Getting the marbled effect with your polymer clay can produce artwork that is as natural looking as it is striking. If you live for authentic gemstone jewelry, now is your chance to get those looks alongside the techniques that will get you pretty close to mistaking it for the real thing!
I saw one other blogger do something really cool – she took raw translucent clay and a Sharpie pen of all things, and just dabbed marks on it, then folded it a few times to get colored streaks. Total genius! She kept going with the rolling part until the color distributed fully, but I think if I stopped at a few rolls, I’d get those streaks! And we’re talking about a permanent Sharpie pen just like you’d use on fabric.
Are there other ways besides this to get the marble effect? Of course! In this post I will cover two of the major ones.
The marble effect is the ideal example of nature’s perfection. To get it involves the right ratio of colors and it only takes about two or three – too many, and your effects could be muddied up. The dominant background color should be a larger coil, and the colors that will produce the streaks, should be in smaller skinny snakes.
Once intertwined, the colors will mingle together in just the right amount. Then you’d need to push it down and fold it again, just as you do when you condition clay. Here’s my own example. A lot of orange, a little yellow, and a little white all come together well.
While you twist the strands around and fold them together, remember that it doesn’t take that many pass-overs to get the right effects. When you see the steaks forming, stop….too many passes around and the colors could blend to the point of being uniform (which defeats the purpose, so be careful that you don’t “overblend”.)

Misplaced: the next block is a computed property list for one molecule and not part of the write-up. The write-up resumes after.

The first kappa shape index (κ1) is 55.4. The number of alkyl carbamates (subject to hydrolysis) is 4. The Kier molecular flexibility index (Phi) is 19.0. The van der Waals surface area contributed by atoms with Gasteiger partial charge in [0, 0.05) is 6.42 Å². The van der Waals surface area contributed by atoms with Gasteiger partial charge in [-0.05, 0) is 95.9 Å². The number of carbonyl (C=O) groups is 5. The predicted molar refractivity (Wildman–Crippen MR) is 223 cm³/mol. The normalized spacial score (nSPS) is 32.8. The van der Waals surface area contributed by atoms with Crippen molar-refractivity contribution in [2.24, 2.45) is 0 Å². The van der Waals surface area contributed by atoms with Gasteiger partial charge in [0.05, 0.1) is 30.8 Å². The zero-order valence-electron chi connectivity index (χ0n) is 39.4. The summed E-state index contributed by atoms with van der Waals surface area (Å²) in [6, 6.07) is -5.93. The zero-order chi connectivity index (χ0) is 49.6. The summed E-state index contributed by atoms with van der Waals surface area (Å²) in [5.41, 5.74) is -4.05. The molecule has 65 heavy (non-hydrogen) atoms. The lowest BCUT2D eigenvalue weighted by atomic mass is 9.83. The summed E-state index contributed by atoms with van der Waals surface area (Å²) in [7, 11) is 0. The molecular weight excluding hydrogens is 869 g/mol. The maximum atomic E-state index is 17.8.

Hopefully that makes sense? The famous clay artist Donna Kato refers to this as “marble mixing”. Try it sometime, I think you’ll really get into it!
Need some ideas for getting that effect? Look no further than nature’s jewels – gemstones. Earth elements like thees, if you can locate pictures of them, somewhere, study them up close and use them as inspiration for your next designs. They include:
- Rose quartz
- Tiger’s eye
Nature’s beauty is truly the way to go!
The next best way to get the marbled effect is the mastery of mokume-gane. It’s pronounced “moh-koo-me gay-nay” and an ancient Japanese tradition of metal work that involves intricate layers that are strategically cut to reveal the innermost layers. Now when applied to clay, it can create something very striking. But it is a more advanced technique that takes time to learn.
Here is a beautiful example of mokume-gane beads!
Creative Commons Image Attribution: Image by Carol Simmons
The tool you could use to cut with can be a very delicate one, like a small knife.
Be sure you choose colors for this that will make the effect worthwhile.